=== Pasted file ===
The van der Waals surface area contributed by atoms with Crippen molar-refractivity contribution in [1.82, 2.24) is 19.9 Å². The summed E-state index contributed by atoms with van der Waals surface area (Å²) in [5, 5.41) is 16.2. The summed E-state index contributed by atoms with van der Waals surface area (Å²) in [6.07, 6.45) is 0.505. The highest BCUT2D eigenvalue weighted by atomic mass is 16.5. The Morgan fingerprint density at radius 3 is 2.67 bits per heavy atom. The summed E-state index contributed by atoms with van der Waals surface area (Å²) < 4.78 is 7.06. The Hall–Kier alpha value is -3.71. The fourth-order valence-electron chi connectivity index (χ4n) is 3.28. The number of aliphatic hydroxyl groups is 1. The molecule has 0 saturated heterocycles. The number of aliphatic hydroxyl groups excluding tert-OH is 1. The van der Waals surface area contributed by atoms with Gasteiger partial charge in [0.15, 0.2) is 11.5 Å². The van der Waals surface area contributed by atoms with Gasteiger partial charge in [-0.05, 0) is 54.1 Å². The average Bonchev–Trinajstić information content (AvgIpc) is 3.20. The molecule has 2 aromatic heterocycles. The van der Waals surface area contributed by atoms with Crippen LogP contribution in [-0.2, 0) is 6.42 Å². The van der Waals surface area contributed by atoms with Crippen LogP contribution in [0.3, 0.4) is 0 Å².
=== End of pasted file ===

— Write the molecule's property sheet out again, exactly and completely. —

The van der Waals surface area contributed by atoms with Crippen molar-refractivity contribution in [1.82, 2.24) is 19.9 Å². The summed E-state index contributed by atoms with van der Waals surface area (Å²) in [5, 5.41) is 16.2. The summed E-state index contributed by atoms with van der Waals surface area (Å²) in [6.07, 6.45) is 0.505. The highest BCUT2D eigenvalue weighted by atomic mass is 16.5. The Morgan fingerprint density at radius 3 is 2.67 bits per heavy atom. The summed E-state index contributed by atoms with van der Waals surface area (Å²) < 4.78 is 7.06. The Hall–Kier alpha value is -3.71. The fourth-order valence-electron chi connectivity index (χ4n) is 3.28. The number of aliphatic hydroxyl groups is 1. The molecule has 0 saturated heterocycles. The number of aliphatic hydroxyl groups excluding tert-OH is 1. The van der Waals surface area contributed by atoms with Gasteiger partial charge in [0.15, 0.2) is 11.5 Å². The van der Waals surface area contributed by atoms with Gasteiger partial charge in [-0.05, 0) is 54.1 Å². The average Bonchev–Trinajstić information content (AvgIpc) is 3.20. The molecule has 2 aromatic heterocycles. The van der Waals surface area contributed by atoms with Crippen LogP contribution in [-0.2, 0) is 6.42 Å². The van der Waals surface area contributed by atoms with Crippen LogP contribution in [0.3, 0.4) is 0 Å².